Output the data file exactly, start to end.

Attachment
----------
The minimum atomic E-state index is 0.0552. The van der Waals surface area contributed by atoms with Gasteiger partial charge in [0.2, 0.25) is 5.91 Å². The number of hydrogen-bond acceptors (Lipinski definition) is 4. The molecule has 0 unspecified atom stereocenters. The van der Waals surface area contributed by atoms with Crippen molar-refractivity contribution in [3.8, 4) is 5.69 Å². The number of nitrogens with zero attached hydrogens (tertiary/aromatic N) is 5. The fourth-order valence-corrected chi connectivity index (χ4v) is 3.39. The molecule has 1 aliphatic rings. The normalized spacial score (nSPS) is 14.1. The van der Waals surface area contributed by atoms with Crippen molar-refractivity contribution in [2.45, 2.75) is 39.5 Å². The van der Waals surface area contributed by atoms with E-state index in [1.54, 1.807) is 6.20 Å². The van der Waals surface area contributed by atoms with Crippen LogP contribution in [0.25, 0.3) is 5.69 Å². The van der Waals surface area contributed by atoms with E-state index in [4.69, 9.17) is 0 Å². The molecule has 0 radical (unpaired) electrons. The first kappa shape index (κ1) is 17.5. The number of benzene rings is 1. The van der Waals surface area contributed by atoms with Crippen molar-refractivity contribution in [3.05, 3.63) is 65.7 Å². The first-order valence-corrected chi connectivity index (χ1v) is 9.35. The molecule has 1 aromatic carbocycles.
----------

The minimum atomic E-state index is 0.0552. The van der Waals surface area contributed by atoms with Gasteiger partial charge in [0.2, 0.25) is 5.91 Å². The number of hydrogen-bond acceptors (Lipinski definition) is 4. The molecule has 0 unspecified atom stereocenters. The van der Waals surface area contributed by atoms with Crippen molar-refractivity contribution in [3.8, 4) is 5.69 Å². The number of nitrogens with zero attached hydrogens (tertiary/aromatic N) is 5. The fourth-order valence-corrected chi connectivity index (χ4v) is 3.39. The molecule has 1 aliphatic rings. The normalized spacial score (nSPS) is 14.1. The van der Waals surface area contributed by atoms with Crippen molar-refractivity contribution in [2.45, 2.75) is 39.5 Å². The van der Waals surface area contributed by atoms with E-state index in [1.54, 1.807) is 6.20 Å². The van der Waals surface area contributed by atoms with Crippen LogP contribution in [0.25, 0.3) is 5.69 Å². The van der Waals surface area contributed by atoms with E-state index in [4.69, 9.17) is 0 Å². The molecule has 0 radical (unpaired) electrons. The first kappa shape index (κ1) is 17.5. The number of benzene rings is 1. The van der Waals surface area contributed by atoms with Crippen molar-refractivity contribution in [3.05, 3.63) is 65.7 Å². The first-order valence-corrected chi connectivity index (χ1v) is 9.35. The molecule has 1 aromatic carbocycles.